The new law, by prohibiting donations based on “fear” of misfortunes in this or in the next life and on trust in “inspired” teachers, in fact looks with suspicion at all religions.
by Massimo Introvigne
Article 2 of 4. Read article 1.
Article 4.6 of the so-called Religious Donations Law passed by the Japanese Parliament on December 10, 2022, forbids donation solicited by claiming a “knowledge based on inspiration or other special abilities that are difficult to demonstrate reasonably,” and persuading the donors that “it is indispensable to donate the life, body, property, or other important matters of the individual or his/her relatives to avoid a serious disadvantage.”
Article 4.6 is the center of the law, and it is what makes it specially applicable to religions, although its scope is not restricted to religious donations only. In fact, religious knowledge is typically “based on inspiration or other special abilities that are difficult to demonstrate reasonably.”
The provision addresses a problem as old as law, i.e., whether there can be fraud in religion. First, we should understand what fraud is. “Fraud” comes from a Greek verb meaning “to break, to offend, to damage,” and in the West the law on fraud, like many other laws, was created by the Romans. Our “fraud” comes from the Latin “fraus.” Fraud was not unimportant for the Romans. In fact, there was a goddess Fraus, who was one of the helpers of the god Mercury, the Roman equivalent of the Greek Hermes, who was the god of commerce and communication but was also depicted as a trickster.
Fraud was ambiguously evaluated and permissible if practiced for the right motivations in Greek culture. The mythological hero Ulysses was highly praised for having deceived the Trojans with his famous Trojan Horse. The Romans, who were somewhat more moralistic, had a less lenient view of fraud. Cicero noted that to compel good citizens to do something they do not want to do, two strategies can be used: the way of the lion, violence, and the way of the fox, fraud. The latter is deprived of the lion’s nobility and should be regarded as more despicable.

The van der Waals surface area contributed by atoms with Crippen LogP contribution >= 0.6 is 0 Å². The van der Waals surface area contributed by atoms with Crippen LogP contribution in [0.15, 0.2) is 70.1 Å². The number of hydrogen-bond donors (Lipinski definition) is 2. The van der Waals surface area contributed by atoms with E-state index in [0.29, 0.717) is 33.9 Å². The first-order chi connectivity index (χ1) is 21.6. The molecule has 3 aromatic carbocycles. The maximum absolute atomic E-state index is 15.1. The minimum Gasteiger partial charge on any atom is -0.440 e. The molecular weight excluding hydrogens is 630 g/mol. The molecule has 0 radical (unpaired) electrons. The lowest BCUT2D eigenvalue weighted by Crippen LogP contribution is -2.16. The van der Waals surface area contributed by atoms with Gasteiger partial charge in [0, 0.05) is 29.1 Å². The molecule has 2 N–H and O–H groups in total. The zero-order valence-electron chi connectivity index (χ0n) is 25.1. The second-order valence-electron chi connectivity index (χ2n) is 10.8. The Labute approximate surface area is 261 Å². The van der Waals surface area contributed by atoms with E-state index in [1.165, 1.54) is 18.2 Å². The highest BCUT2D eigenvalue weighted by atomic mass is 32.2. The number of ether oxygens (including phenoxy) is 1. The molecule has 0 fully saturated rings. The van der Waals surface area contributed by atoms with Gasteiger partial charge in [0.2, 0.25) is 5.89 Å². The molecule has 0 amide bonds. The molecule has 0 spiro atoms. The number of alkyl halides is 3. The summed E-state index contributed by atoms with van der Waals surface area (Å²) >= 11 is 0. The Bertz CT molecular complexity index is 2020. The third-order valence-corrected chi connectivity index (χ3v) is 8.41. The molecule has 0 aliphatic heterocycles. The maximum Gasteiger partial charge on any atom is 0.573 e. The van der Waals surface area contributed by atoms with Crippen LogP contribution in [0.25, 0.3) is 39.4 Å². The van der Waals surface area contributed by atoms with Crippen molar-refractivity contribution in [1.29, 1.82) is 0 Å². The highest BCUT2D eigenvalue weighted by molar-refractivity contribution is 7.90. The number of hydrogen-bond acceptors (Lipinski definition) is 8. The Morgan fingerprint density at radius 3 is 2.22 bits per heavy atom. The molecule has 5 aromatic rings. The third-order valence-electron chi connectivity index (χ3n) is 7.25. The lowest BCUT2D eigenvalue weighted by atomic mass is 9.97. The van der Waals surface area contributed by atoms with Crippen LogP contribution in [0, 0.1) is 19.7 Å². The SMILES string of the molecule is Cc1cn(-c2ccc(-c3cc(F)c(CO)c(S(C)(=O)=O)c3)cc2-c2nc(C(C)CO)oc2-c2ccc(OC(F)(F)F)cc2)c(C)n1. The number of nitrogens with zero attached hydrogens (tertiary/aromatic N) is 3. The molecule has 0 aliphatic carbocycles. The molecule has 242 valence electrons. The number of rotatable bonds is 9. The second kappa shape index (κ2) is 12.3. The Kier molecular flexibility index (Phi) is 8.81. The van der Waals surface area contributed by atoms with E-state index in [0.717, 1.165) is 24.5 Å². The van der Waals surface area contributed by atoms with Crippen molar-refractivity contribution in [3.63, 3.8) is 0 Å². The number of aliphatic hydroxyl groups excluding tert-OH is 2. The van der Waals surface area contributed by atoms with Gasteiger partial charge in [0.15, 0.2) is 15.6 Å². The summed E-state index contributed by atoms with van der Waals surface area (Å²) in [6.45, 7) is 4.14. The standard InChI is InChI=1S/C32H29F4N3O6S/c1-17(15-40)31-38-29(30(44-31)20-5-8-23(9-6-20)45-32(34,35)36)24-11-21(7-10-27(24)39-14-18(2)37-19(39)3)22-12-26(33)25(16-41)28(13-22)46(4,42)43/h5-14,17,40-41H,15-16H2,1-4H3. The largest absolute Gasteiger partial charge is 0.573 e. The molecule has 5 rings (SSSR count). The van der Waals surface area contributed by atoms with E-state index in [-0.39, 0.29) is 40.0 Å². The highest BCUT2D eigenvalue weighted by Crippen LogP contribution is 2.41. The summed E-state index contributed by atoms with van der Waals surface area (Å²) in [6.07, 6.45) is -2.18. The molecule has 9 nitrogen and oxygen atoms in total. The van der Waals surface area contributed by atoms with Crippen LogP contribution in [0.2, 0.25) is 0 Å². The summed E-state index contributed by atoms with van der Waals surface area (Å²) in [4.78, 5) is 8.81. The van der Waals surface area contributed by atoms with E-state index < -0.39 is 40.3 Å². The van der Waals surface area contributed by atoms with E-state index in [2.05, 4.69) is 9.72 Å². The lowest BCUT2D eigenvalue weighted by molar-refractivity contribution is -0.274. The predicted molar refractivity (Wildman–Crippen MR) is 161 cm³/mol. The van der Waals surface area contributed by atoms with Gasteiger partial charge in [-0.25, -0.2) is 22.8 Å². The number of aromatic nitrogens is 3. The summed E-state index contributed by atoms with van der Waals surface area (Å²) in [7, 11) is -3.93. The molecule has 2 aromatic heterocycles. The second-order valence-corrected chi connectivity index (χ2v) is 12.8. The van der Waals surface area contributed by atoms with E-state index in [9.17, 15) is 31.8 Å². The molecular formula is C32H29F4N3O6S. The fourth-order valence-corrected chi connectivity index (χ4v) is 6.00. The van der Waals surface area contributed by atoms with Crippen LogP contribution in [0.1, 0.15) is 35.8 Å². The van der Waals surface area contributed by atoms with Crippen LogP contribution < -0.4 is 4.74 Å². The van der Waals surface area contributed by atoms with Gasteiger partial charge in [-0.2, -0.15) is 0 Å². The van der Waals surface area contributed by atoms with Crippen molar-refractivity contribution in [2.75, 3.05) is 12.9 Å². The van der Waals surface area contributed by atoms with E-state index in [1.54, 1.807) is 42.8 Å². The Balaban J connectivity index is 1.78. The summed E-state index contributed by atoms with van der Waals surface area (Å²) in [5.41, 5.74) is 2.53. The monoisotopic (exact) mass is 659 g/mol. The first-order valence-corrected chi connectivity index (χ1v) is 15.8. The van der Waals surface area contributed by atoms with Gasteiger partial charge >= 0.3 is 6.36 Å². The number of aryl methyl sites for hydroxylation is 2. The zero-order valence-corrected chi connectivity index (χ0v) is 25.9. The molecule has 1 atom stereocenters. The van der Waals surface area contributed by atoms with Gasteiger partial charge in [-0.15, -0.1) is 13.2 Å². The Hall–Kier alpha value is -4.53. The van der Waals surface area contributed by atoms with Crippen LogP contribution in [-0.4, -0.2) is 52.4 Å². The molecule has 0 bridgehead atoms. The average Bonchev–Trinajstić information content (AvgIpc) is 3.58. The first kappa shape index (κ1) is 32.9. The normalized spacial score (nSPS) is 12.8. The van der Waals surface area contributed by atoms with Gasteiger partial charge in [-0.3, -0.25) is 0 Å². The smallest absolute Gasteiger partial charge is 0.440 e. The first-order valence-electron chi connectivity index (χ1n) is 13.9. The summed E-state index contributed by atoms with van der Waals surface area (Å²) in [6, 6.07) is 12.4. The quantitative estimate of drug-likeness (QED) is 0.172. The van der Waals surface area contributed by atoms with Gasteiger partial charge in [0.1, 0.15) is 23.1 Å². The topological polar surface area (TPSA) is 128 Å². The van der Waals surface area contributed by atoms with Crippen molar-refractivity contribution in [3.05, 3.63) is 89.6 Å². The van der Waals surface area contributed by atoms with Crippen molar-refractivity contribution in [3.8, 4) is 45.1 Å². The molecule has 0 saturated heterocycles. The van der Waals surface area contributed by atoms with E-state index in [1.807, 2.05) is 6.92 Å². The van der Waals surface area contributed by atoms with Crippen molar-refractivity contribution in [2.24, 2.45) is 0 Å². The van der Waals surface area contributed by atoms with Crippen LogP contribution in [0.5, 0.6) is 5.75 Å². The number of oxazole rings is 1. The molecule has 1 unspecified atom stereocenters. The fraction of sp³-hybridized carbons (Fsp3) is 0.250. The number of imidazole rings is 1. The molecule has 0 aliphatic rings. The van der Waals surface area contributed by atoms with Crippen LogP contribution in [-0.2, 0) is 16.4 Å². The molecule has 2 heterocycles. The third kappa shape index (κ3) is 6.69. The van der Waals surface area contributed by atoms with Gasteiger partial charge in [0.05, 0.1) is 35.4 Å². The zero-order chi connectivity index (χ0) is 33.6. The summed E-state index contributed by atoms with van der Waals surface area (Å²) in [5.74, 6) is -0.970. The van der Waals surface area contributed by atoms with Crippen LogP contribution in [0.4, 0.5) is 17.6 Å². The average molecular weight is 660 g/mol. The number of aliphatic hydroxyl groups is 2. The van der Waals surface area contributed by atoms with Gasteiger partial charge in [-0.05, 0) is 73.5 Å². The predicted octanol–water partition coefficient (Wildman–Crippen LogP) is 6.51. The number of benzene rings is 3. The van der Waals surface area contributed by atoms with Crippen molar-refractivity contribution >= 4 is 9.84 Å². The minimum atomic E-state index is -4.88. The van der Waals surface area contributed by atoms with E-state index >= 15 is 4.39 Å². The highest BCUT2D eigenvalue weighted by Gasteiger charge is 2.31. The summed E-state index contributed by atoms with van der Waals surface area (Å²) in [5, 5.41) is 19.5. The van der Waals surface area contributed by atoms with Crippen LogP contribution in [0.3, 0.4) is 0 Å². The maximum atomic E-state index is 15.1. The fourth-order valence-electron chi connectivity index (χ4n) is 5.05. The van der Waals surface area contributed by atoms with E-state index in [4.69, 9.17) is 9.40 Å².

It is precisely in dealing with fraud that Roman legal experts made their famous remark “omnis definitio periculosa,” meaning that in law “all definitions are dangerous.” Many centuries later, an American Supreme Court Justice would say the same of pornography, “I know it when I see it.” However, in practice, even the Romans did discuss what fraud was.
While less interested in the subjective motivations of the wrongdoers than their Christian successors in the Middle Ages, the Romans considered that we commit fraud when we persuade somebody to give us money or other properties based on false promises or claims. The great Roman jurist Ulpian gave examples that are still valid today: I sell a home that is not mine; I promise that by giving me money today somebody will receive in due time a magnificent jewel I am in the process of purchasing—after which I disappear, and the victim is left with no money and no jewel.
Note that in these cases we are dealing with material properties. The specific house or jewel may not exist, but houses and jewels do exist in the material, physical world. If I promised to supply a house or a jewel, and pocketed the corresponding money with no intention of delivering them, it is easy to prove the fraud.
But the Romans already knew that much more problematic is the promise of an immaterial benefit. One thing is to promise to sell a home which is later discovered I did not own, or a jewel that never materializes. But what if I promise religious enlightenment or rewards in the afterlife? Obviously, unlike in the cases of the house or the jewel, “enlightenment” is not a material object, and what happens in the afterlife by definition cannot be proved.
The Romans struggled with the question, but largely understood that promises made by a religion are different from promises made by a building contractor or a jeweler, and let religion alone.